County residents often associate sinkholes with quarrying, but blasting generally does not aggravate the holes, the county's hydrologist said.

Sinkholes, common in the Wakefield Valley area, are more likely to occur after a heavy rain or after the land has been altered insome way, Thomas Devilbiss said.

"It takes a very long time to form the holes," he told the county's mineral mining committee.

The citizen committee also heard reports Wednesday from the county's landscaper and transportation planner. The committee is doing research for a report on how land around mineral resources should be used.

Sinkholes occur when the soil on the land surface collapses into the subsurface, Devilbiss said.

Shocks and vibrations, such as those caused when quarry operators blast rock off the quarry wall, can cause sinkholes, but that is relatively rare, he said.

Farming, land development, road construction, stormwater management and other alterations to the land also can cause sinkholes, Devilbiss said.

Last month, the nine-member committee sawsinkholes for themselves when they toured land owned by the Arundel Corp. in Medford. The company wants to dig a quarry on the land, but its efforts to get permission from the county have been mired in court since 1988.

One hole they saw measured about 50 feet across and was 25 feet deep. Another measured about 15 feet across and was 8 feet deep. The holes were spotted on aerial photographic maps as long ago as 1952, and have been expanding over the years, a company officialsaid.

Committee member Georgia Hoff of Westminster said her husband's family has been in the New Windsor area for 150 years, and olderfamily members say sinkholes were there before the quarries.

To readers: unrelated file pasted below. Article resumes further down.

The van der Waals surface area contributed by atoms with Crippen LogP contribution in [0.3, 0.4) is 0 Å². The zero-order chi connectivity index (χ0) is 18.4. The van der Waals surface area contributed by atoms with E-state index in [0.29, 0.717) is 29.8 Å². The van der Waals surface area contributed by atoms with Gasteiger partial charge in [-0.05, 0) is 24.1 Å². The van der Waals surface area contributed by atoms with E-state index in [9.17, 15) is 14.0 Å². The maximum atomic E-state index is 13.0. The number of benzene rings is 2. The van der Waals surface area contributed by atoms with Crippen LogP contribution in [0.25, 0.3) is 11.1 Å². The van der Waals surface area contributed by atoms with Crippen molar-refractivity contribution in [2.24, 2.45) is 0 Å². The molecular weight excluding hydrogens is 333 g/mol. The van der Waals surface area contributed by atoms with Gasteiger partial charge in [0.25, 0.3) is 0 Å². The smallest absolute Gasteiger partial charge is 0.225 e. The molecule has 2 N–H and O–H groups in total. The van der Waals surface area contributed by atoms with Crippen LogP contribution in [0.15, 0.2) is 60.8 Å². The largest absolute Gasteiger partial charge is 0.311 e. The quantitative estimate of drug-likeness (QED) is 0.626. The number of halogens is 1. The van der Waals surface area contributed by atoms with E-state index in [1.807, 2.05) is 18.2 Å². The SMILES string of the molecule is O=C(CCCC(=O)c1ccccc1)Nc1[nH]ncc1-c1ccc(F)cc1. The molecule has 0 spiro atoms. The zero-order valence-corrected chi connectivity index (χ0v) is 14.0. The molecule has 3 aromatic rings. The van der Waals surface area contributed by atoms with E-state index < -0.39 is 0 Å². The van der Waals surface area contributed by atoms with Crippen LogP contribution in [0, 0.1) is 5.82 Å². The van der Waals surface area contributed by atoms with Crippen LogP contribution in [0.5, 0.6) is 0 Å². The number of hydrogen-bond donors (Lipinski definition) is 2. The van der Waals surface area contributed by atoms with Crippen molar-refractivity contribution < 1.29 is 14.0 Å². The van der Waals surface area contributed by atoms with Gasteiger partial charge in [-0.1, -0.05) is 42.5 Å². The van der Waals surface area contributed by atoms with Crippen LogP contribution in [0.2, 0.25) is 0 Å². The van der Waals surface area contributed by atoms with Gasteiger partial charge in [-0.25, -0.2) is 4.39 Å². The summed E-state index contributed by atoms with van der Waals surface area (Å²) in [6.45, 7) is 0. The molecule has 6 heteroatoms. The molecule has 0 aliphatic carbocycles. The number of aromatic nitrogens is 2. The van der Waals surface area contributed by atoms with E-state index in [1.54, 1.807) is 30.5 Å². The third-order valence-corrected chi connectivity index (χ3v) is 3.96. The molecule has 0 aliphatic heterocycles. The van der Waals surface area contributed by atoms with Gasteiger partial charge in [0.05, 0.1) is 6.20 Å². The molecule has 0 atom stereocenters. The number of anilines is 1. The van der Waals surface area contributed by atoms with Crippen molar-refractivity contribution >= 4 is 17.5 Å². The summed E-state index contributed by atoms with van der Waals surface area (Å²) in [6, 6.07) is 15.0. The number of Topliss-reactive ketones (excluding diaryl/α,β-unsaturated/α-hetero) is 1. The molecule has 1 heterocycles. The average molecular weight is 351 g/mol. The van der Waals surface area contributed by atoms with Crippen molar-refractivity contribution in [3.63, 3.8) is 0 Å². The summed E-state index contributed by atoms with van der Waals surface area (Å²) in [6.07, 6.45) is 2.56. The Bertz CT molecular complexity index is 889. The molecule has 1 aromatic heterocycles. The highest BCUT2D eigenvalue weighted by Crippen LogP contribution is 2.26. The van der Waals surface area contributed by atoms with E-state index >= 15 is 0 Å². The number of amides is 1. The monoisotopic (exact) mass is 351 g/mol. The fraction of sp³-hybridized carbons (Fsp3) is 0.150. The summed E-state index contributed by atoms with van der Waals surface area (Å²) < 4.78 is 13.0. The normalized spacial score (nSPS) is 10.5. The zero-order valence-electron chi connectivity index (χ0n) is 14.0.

Genstar Stone Products Co. mines two quarry pits in Medford and has plansto dig a third. Lehigh Portland Cement Co., which mines in Union Bridge, also has plans to dig a quarry outside of New Windsor. The Arundel Corp.'s land is near Genstar's pits.

County landscaper Neil Ridgely said quarries need "environmental landscaping" to buffer them for aesthetic and safety reasons.

Plantings must be done early in the planning stages for quarries so the trees and bushes have time to grow, he said.

"We are stewards for the land," Ridgely said. "Really, land belongs to the earth."

The county and its residents must be involved in landscaping around quarries, too, he said.

"Let's not hold quarries completely responsible for all of it," Ridgely said. "You have to take care of your own back yard as well.

"Landscapingwill never be cheaper than it is today."

Landscaping around quarries can include earthen berms, trees, meadows, thorned plants, streams and agriculture, Ridgely said.

Carroll transportation planner Slade McCalip said the county examines several transportation issues when any development, including a new quarry, is proposed.

The issues include the condition of the roads around the development, safety and capacity.

A public hearing sponsored by the committee to take input from citizens on mining issues has been rescheduled for 7:30 p.m. April 2 at the Eldersburg branch of the Carroll County Public Library at 6400 W. Hemlock Drive.

The committee will meet for a work session Tuesday.

Copyright © 2019, The Baltimore Sun, a Baltimore Sun Media Group publication | Place an Ad